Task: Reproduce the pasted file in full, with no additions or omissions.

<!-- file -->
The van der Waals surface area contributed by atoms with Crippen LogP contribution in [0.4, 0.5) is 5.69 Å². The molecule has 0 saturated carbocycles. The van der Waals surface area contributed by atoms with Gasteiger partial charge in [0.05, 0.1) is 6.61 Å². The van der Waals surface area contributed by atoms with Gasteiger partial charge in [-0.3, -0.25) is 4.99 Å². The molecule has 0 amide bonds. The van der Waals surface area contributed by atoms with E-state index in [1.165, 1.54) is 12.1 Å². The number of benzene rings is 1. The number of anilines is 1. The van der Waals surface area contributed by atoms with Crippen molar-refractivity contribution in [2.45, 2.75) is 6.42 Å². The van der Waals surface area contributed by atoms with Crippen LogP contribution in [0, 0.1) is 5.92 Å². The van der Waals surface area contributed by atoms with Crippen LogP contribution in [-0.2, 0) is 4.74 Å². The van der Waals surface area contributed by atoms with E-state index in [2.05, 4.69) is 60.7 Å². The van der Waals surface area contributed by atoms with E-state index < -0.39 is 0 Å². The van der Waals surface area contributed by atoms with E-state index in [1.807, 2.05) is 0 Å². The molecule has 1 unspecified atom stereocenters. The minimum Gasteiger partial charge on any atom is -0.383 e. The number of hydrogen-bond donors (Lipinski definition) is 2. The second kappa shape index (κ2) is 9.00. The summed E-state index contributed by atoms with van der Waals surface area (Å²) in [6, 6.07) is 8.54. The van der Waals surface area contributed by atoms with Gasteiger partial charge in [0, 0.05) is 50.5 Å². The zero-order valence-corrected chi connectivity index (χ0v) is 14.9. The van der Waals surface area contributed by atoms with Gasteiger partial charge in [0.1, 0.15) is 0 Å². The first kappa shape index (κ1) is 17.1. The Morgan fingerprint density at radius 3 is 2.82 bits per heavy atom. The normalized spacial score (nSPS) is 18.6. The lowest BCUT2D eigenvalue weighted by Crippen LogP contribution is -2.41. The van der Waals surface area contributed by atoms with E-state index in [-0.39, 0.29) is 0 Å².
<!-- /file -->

The van der Waals surface area contributed by atoms with Crippen LogP contribution in [0.4, 0.5) is 5.69 Å². The molecule has 0 saturated carbocycles. The van der Waals surface area contributed by atoms with Gasteiger partial charge in [0.05, 0.1) is 6.61 Å². The van der Waals surface area contributed by atoms with Gasteiger partial charge in [-0.3, -0.25) is 4.99 Å². The molecule has 0 amide bonds. The van der Waals surface area contributed by atoms with E-state index in [1.165, 1.54) is 12.1 Å². The number of benzene rings is 1. The number of anilines is 1. The van der Waals surface area contributed by atoms with Crippen molar-refractivity contribution in [2.45, 2.75) is 6.42 Å². The van der Waals surface area contributed by atoms with Crippen LogP contribution in [0, 0.1) is 5.92 Å². The van der Waals surface area contributed by atoms with Crippen LogP contribution in [-0.2, 0) is 4.74 Å². The van der Waals surface area contributed by atoms with E-state index in [2.05, 4.69) is 60.7 Å². The van der Waals surface area contributed by atoms with E-state index < -0.39 is 0 Å². The van der Waals surface area contributed by atoms with E-state index in [1.807, 2.05) is 0 Å². The molecule has 1 unspecified atom stereocenters. The minimum Gasteiger partial charge on any atom is -0.383 e. The number of hydrogen-bond donors (Lipinski definition) is 2. The second kappa shape index (κ2) is 9.00. The summed E-state index contributed by atoms with van der Waals surface area (Å²) in [6, 6.07) is 8.54. The van der Waals surface area contributed by atoms with Gasteiger partial charge in [0, 0.05) is 50.5 Å². The zero-order valence-corrected chi connectivity index (χ0v) is 14.9. The van der Waals surface area contributed by atoms with Gasteiger partial charge in [0.1, 0.15) is 0 Å². The first kappa shape index (κ1) is 17.1. The Morgan fingerprint density at radius 3 is 2.82 bits per heavy atom. The normalized spacial score (nSPS) is 18.6. The lowest BCUT2D eigenvalue weighted by Crippen LogP contribution is -2.41. The van der Waals surface area contributed by atoms with E-state index in [-0.39, 0.29) is 0 Å².